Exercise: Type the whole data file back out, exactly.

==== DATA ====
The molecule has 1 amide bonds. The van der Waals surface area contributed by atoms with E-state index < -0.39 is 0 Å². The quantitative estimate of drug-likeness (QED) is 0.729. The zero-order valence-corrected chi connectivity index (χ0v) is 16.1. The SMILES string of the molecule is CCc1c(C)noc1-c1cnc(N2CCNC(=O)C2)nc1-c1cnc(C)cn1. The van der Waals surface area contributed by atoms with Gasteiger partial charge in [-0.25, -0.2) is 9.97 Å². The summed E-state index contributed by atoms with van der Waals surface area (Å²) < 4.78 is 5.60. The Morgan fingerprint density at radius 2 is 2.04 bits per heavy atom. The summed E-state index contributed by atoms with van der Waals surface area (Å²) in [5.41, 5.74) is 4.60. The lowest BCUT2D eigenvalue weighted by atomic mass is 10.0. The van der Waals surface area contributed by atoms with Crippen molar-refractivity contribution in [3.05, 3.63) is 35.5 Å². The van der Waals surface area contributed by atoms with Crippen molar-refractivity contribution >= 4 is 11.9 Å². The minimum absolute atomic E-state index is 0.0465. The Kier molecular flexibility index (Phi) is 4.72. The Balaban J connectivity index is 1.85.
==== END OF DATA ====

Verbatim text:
The molecule has 1 amide bonds. The van der Waals surface area contributed by atoms with E-state index < -0.39 is 0 Å². The quantitative estimate of drug-likeness (QED) is 0.729. The zero-order valence-corrected chi connectivity index (χ0v) is 16.1. The SMILES string of the molecule is CCc1c(C)noc1-c1cnc(N2CCNC(=O)C2)nc1-c1cnc(C)cn1. The van der Waals surface area contributed by atoms with Gasteiger partial charge in [-0.25, -0.2) is 9.97 Å². The summed E-state index contributed by atoms with van der Waals surface area (Å²) < 4.78 is 5.60. The Morgan fingerprint density at radius 2 is 2.04 bits per heavy atom. The summed E-state index contributed by atoms with van der Waals surface area (Å²) in [5.41, 5.74) is 4.60. The lowest BCUT2D eigenvalue weighted by atomic mass is 10.0. The van der Waals surface area contributed by atoms with Crippen molar-refractivity contribution in [3.05, 3.63) is 35.5 Å². The van der Waals surface area contributed by atoms with Crippen molar-refractivity contribution >= 4 is 11.9 Å². The minimum absolute atomic E-state index is 0.0465. The Kier molecular flexibility index (Phi) is 4.72. The Balaban J connectivity index is 1.85.